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On Friday, April 3, Bonnie Stewart will join our #digped conversation (which Sean introduces below) to discuss digital networks, a subject connected directly to the track she’ll teach at Digital Pedagogy Lab, which Hybrid Pedagogy is co-sponsoring in August, 2015.


I am @slamteacher. My friends call me Slam. It’s a moniker I came up with after running my Slam Teaching blog many years ago, a project that was as unexpectedly successful as it was brief. The blog’s title came out of the idea that teaching, like slam poetry, could be delivered in ways that were exciting, spontaneous, responsive, empathic, and generative. But most of my meager 2,251 Twitter followers don’t know that. They don’t call me Slam. They just know me as @slamteacher — a bio, an avatar, a handle, an assortment of only sometimes disparate 140-character tweets.

In her blog post, “Networks of Care and Vulnerability,” Bonnie Stewart says that, “Participation enrols us in a media machine that is always and already out of our control; an attention economy that increasingly takes complex identities and reduces them to sound bites and black & white alignments.” My own experience of Twitter affirms this: the personality that I craft online is also the personality that is crafted for me, by the responses I receive, by the nature of my followers and who I follow, by the conversations I choose or do not choose to be a part of. My presence becomes expected in certain circumstances, a surprise in others, and unwelcome in still others. And because the community to which I adhere my moniker is one upon which I exert the same kind of influence, my participation involves, like fiction, a willing suspension of disbelief.

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Embracing Subjectivity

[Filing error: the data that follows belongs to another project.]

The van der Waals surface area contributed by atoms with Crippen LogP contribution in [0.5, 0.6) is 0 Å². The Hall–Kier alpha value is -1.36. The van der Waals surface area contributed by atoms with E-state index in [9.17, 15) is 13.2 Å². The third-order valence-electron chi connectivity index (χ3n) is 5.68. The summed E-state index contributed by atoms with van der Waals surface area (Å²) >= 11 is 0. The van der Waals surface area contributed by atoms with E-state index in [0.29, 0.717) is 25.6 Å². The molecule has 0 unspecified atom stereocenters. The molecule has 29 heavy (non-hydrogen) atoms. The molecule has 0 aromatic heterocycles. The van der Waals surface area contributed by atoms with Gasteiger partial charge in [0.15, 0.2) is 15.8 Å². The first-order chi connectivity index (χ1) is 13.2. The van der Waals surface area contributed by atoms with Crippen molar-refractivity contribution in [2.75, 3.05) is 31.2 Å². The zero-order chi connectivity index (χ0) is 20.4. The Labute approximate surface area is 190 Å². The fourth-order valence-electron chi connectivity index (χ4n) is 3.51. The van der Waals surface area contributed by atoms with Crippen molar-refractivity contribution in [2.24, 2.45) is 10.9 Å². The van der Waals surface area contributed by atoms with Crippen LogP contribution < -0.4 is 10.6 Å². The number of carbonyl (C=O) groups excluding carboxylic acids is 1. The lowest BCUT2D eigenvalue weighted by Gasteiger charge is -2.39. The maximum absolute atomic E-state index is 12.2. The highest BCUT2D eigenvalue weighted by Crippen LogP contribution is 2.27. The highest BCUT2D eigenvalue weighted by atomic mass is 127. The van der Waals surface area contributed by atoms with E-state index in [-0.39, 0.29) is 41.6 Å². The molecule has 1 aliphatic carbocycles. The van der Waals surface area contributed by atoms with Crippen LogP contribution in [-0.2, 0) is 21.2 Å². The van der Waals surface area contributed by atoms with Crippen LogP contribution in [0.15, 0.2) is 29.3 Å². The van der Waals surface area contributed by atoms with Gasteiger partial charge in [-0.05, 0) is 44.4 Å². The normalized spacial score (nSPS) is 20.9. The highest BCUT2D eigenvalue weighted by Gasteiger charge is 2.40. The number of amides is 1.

Embracing Subjectivity

Embracing our subjectivity as teachers can be tricky; I’ve written several times about how complex it is when teachers make the choice to be non-neutral. I’ve admitted it could be seen as indoctrinating. But believe me: pretending to be objective or neutral only hides our subjectivity, it does not actually remove it. For example, it takes sensitivity and caution to not make male students feel silenced during discussions of gender, but it’s also impossible for a woman to pretend to be neutral in this context. This explicit non-neutrality is a characteristic of critical pedagogy. As Davies and Barnett suggest, the “critique” inherent in critical pedagogy is focused on uncovering what might be hidden behind claims or arguments, which is different from more traditional notions of critical thinking that focus on identifying weaknesses in arguments in some objective way. Critical pedagogy and critical approaches to curriculum are creative and subjective processes, inherently influenced by the teacher’s (and learner’s) lenses of looking at the world. This is so different from traditional notions of critical thinking, which is why I think it sometimes takes a while to express it and discuss it with others.

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What do we mean when we use the phrase, “in the real world”? As many of us are in a state of transition between school and work, styles of work, or a balance of both, are we living a less real life if we don’t work for a corporation? Indeed, the different ways humans interface with the world is hybrid. The column below is an inquiry into the meanings of culturally problematic phrases like “the real world,” and “proper use of time,” and the ways these interplay. It will ask questions concerning digital humanities, critical pedagogy, and agency. It is an exploration, a discussion, and a journey. Join us.